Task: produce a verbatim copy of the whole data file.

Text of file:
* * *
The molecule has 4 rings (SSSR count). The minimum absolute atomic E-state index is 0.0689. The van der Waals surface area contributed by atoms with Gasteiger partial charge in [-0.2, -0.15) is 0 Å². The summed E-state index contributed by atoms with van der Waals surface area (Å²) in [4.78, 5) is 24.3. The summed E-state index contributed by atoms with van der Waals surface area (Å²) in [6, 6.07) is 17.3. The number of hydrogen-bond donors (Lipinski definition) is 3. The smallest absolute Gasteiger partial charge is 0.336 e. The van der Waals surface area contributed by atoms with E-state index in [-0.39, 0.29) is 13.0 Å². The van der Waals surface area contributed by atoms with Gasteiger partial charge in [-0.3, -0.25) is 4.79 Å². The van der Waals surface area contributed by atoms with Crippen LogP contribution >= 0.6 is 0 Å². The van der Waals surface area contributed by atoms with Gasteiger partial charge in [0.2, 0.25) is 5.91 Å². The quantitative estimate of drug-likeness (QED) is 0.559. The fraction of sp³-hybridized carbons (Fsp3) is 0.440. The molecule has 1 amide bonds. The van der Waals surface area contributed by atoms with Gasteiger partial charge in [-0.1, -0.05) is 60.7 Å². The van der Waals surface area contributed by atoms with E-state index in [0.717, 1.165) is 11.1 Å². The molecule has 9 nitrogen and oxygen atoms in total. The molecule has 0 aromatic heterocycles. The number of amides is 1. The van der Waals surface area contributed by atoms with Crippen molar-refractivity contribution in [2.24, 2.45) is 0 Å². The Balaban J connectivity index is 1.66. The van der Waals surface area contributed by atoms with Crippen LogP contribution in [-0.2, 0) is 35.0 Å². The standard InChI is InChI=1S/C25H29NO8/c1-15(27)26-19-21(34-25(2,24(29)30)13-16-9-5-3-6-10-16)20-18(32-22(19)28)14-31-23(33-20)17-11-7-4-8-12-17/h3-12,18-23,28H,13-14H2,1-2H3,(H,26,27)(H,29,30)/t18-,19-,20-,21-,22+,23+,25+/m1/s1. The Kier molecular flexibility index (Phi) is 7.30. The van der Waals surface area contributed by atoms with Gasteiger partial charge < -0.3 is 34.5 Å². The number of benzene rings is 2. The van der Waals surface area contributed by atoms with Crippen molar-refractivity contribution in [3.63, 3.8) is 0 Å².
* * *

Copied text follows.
The molecule has 4 rings (SSSR count). The minimum absolute atomic E-state index is 0.0689. The van der Waals surface area contributed by atoms with Gasteiger partial charge in [-0.2, -0.15) is 0 Å². The summed E-state index contributed by atoms with van der Waals surface area (Å²) in [4.78, 5) is 24.3. The summed E-state index contributed by atoms with van der Waals surface area (Å²) in [6, 6.07) is 17.3. The number of hydrogen-bond donors (Lipinski definition) is 3. The smallest absolute Gasteiger partial charge is 0.336 e. The van der Waals surface area contributed by atoms with E-state index in [-0.39, 0.29) is 13.0 Å². The van der Waals surface area contributed by atoms with Gasteiger partial charge in [-0.3, -0.25) is 4.79 Å². The van der Waals surface area contributed by atoms with Crippen LogP contribution >= 0.6 is 0 Å². The van der Waals surface area contributed by atoms with Gasteiger partial charge in [0.2, 0.25) is 5.91 Å². The quantitative estimate of drug-likeness (QED) is 0.559. The fraction of sp³-hybridized carbons (Fsp3) is 0.440. The molecule has 1 amide bonds. The van der Waals surface area contributed by atoms with Gasteiger partial charge in [-0.1, -0.05) is 60.7 Å². The van der Waals surface area contributed by atoms with E-state index in [0.717, 1.165) is 11.1 Å². The molecule has 9 nitrogen and oxygen atoms in total. The molecule has 0 aromatic heterocycles. The number of amides is 1. The van der Waals surface area contributed by atoms with Crippen molar-refractivity contribution in [2.24, 2.45) is 0 Å². The Balaban J connectivity index is 1.66. The van der Waals surface area contributed by atoms with Crippen LogP contribution in [-0.2, 0) is 35.0 Å². The standard InChI is InChI=1S/C25H29NO8/c1-15(27)26-19-21(34-25(2,24(29)30)13-16-9-5-3-6-10-16)20-18(32-22(19)28)14-31-23(33-20)17-11-7-4-8-12-17/h3-12,18-23,28H,13-14H2,1-2H3,(H,26,27)(H,29,30)/t18-,19-,20-,21-,22+,23+,25+/m1/s1. The Kier molecular flexibility index (Phi) is 7.30. The van der Waals surface area contributed by atoms with Gasteiger partial charge < -0.3 is 34.5 Å². The number of benzene rings is 2. The van der Waals surface area contributed by atoms with Crippen molar-refractivity contribution in [3.63, 3.8) is 0 Å².